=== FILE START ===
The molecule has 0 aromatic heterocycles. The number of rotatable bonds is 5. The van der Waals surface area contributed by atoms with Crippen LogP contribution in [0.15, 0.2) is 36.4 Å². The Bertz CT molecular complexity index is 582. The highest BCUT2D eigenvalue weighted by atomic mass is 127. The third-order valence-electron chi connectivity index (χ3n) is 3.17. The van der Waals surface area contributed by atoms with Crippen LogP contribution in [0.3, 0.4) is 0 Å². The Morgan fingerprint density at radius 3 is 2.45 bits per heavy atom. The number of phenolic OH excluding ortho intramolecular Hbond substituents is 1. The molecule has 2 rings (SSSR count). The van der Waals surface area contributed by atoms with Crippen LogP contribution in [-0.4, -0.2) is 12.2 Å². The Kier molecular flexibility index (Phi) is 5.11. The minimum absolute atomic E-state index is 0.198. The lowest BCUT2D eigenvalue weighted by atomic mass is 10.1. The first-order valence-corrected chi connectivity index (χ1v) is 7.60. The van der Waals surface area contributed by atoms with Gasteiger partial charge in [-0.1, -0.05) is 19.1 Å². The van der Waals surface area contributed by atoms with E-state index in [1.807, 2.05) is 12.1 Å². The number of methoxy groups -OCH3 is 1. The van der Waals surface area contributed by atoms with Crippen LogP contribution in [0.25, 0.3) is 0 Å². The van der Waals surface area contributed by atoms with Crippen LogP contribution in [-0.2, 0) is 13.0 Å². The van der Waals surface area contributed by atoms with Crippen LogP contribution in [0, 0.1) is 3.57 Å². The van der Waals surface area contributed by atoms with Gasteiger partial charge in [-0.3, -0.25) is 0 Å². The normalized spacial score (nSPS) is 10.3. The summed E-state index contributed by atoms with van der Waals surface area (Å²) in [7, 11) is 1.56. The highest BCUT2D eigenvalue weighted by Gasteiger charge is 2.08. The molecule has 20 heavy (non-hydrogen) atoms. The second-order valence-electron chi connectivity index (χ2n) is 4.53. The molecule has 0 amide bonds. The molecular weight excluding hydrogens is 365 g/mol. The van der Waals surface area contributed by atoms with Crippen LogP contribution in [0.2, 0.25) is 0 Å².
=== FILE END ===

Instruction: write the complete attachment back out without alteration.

The molecule has 0 aromatic heterocycles. The number of rotatable bonds is 5. The van der Waals surface area contributed by atoms with Crippen LogP contribution in [0.15, 0.2) is 36.4 Å². The Bertz CT molecular complexity index is 582. The highest BCUT2D eigenvalue weighted by atomic mass is 127. The third-order valence-electron chi connectivity index (χ3n) is 3.17. The van der Waals surface area contributed by atoms with Crippen LogP contribution in [0.3, 0.4) is 0 Å². The Morgan fingerprint density at radius 3 is 2.45 bits per heavy atom. The number of phenolic OH excluding ortho intramolecular Hbond substituents is 1. The molecule has 2 rings (SSSR count). The van der Waals surface area contributed by atoms with Crippen LogP contribution in [-0.4, -0.2) is 12.2 Å². The Kier molecular flexibility index (Phi) is 5.11. The minimum absolute atomic E-state index is 0.198. The lowest BCUT2D eigenvalue weighted by atomic mass is 10.1. The first-order valence-corrected chi connectivity index (χ1v) is 7.60. The van der Waals surface area contributed by atoms with Gasteiger partial charge in [-0.1, -0.05) is 19.1 Å². The van der Waals surface area contributed by atoms with E-state index in [1.807, 2.05) is 12.1 Å². The number of methoxy groups -OCH3 is 1. The van der Waals surface area contributed by atoms with Crippen LogP contribution in [0.25, 0.3) is 0 Å². The van der Waals surface area contributed by atoms with Crippen LogP contribution in [-0.2, 0) is 13.0 Å². The van der Waals surface area contributed by atoms with Crippen LogP contribution in [0, 0.1) is 3.57 Å². The van der Waals surface area contributed by atoms with Gasteiger partial charge in [-0.3, -0.25) is 0 Å². The normalized spacial score (nSPS) is 10.3. The summed E-state index contributed by atoms with van der Waals surface area (Å²) in [7, 11) is 1.56. The highest BCUT2D eigenvalue weighted by Gasteiger charge is 2.08. The molecule has 20 heavy (non-hydrogen) atoms. The second-order valence-electron chi connectivity index (χ2n) is 4.53. The molecule has 0 amide bonds. The molecular weight excluding hydrogens is 365 g/mol. The van der Waals surface area contributed by atoms with Crippen LogP contribution in [0.2, 0.25) is 0 Å².